When you file for bankruptcy relief, any cash or money you have in the bank (as of your filing date) becomes property of the bankruptcy estate. In Chapter 7 bankruptcy, whether you can keep this money depends on your state’s exemption laws and the source of the funds. Read on to learn more about what happens to your cash and bank accounts in bankruptcy.
For more information on how exemptions protect your property in bankruptcy, see our Bankruptcy Exemptions topic area.
In Chapter 7 bankruptcy, the bankruptcy trustee has the power to take your nonexempt cash and bank accounts and use that money to pay back your creditors. As a result, review your state’s bankruptcy exemptions carefully (or talk to a knowledgeable bankruptcy attorney) to make sure you can exempt all of your money before filing your case.
But keep in mind that wages you earn after filing for Chapter 7 are not part of the bankruptcy estate (meaning you get to keep them). Also, if you are filing for Chapter 13 bankruptcy, you can keep your nonexempt assets but you must pay your unsecured creditors the amount of their value through your repayment plan.
To learn more, see Your Property in Chapter 7 Bankruptcy.
If you have cash or money in your bank accounts, determine where that money came from. Certain assets (such as Social Security benefits) are exempt in bankruptcy under federal law. In most cases, this means that the bankruptcy trustee can’t go after that money to satisfy your creditors.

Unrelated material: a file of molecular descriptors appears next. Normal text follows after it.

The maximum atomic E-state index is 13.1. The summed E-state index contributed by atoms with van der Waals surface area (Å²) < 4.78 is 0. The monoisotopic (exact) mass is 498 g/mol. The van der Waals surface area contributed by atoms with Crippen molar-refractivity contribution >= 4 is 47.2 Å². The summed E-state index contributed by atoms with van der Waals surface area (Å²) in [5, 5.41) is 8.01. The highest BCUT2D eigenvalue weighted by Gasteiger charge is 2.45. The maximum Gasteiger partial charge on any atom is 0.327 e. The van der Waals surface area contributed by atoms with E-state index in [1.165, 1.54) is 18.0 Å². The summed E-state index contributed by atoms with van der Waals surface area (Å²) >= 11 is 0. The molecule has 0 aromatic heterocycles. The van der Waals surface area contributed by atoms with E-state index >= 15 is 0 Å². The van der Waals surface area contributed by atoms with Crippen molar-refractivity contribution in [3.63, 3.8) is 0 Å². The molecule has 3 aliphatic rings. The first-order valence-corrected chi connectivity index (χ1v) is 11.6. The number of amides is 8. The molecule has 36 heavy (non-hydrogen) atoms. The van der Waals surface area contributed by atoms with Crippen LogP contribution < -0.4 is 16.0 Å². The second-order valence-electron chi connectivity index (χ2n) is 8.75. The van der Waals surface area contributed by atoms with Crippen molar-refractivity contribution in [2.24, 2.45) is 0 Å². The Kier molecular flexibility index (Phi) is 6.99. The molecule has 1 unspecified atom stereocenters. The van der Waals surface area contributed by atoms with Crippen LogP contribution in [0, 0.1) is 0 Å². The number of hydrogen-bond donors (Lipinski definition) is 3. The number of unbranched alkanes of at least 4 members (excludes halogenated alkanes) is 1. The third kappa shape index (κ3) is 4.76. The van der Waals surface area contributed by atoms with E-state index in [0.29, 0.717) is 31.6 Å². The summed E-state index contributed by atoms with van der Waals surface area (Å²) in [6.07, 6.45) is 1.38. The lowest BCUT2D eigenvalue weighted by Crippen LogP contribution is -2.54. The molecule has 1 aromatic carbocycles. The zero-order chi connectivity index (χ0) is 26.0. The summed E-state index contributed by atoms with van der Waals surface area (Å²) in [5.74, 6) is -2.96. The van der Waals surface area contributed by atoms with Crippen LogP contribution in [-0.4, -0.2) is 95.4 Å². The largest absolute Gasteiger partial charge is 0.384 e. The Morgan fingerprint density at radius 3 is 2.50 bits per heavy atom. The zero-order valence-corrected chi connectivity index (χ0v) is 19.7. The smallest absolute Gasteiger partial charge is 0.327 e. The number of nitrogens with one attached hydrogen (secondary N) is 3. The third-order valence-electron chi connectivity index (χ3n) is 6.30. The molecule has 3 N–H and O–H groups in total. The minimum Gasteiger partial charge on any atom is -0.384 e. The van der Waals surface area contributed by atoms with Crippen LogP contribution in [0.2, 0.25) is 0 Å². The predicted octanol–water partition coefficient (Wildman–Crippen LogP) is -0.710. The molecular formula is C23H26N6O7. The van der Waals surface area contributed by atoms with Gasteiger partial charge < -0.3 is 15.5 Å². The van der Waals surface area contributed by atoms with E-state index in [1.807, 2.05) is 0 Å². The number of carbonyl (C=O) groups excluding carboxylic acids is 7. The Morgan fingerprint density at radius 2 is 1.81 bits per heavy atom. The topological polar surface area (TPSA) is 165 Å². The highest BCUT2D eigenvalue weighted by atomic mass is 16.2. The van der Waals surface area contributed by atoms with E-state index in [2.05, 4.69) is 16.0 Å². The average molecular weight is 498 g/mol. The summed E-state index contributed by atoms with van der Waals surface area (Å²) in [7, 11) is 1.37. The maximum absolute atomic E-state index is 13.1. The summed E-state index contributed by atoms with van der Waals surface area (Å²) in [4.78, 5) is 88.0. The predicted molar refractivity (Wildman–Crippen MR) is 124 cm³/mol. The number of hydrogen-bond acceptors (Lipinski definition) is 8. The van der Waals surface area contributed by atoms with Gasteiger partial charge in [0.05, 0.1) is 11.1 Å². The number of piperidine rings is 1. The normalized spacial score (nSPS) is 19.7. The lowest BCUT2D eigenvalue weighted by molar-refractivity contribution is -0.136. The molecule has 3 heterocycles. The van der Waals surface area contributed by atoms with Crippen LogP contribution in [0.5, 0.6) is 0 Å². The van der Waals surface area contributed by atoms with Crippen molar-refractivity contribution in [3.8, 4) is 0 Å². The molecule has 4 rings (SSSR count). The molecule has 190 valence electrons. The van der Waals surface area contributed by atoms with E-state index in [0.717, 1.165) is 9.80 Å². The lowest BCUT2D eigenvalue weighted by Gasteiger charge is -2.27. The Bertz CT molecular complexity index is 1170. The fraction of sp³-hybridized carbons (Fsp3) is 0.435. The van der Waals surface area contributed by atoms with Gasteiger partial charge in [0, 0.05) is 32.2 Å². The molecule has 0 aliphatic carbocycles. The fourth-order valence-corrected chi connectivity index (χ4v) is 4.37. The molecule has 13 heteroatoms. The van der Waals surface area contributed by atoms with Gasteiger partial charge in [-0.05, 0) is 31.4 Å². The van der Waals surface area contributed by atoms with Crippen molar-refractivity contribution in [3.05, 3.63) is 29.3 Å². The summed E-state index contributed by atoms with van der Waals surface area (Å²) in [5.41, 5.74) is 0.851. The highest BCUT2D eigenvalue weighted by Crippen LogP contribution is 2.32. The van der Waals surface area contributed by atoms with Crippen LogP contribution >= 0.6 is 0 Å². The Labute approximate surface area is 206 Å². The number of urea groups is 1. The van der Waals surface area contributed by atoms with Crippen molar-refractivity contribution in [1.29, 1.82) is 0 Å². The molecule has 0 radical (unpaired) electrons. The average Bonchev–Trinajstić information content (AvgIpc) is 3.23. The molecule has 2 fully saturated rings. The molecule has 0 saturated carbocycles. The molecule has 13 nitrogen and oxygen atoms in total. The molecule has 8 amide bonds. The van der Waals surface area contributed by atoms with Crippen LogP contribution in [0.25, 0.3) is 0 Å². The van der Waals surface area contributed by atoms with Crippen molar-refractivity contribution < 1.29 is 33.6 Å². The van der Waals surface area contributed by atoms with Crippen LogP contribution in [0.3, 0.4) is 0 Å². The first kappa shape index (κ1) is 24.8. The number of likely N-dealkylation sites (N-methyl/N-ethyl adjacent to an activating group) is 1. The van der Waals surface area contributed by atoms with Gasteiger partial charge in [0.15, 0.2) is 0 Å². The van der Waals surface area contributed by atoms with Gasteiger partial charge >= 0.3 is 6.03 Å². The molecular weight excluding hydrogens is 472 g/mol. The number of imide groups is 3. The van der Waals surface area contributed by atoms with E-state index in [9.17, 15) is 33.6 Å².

However, be aware that you must be able to trace the source of the funds to show they are exempt. If you have a separate account for exempt funds, this is typically not a problem. But if you commingle exempt funds with nonexempt money, it will become harder to protect them in bankruptcy.
If you don’t want the trustee to take your cash or money in the bank, you must be able to exempt those funds. Each state has its own set of bankruptcy exemptions. Exemption amounts can vary greatly depending on where you live. Further, even though certain states allow you a choice between state and federal bankruptcy exemptions, most states require debtors to use state exemptions.
In most cases, to protect cash or bank accounts, you will have to use a wildcard exemption. A wildcard exemption can typically be used to protect any type of personal property. Unfortunately, not many states offer a wildcard exemption. If your state does not have a wildcard exemption, look for any exemptions specifically designed to protect bank accounts or the source of the funds in the account.
If you can’t exempt all of your cash or bank accounts, you can spend the money on necessities such as food, rent, or gas before filing your case. Reorganizing your assets to take full advantage of your exemptions is commonly referred to as exemption planning. Be aware that while courts allow debtors to engage in a reasonable amount of exemption planning, excessive or systematic spending or conversion of assets can lead to allegations of bankruptcy fraud.
For more information, see Bank Accounts in Chapter 7 Bankruptcy.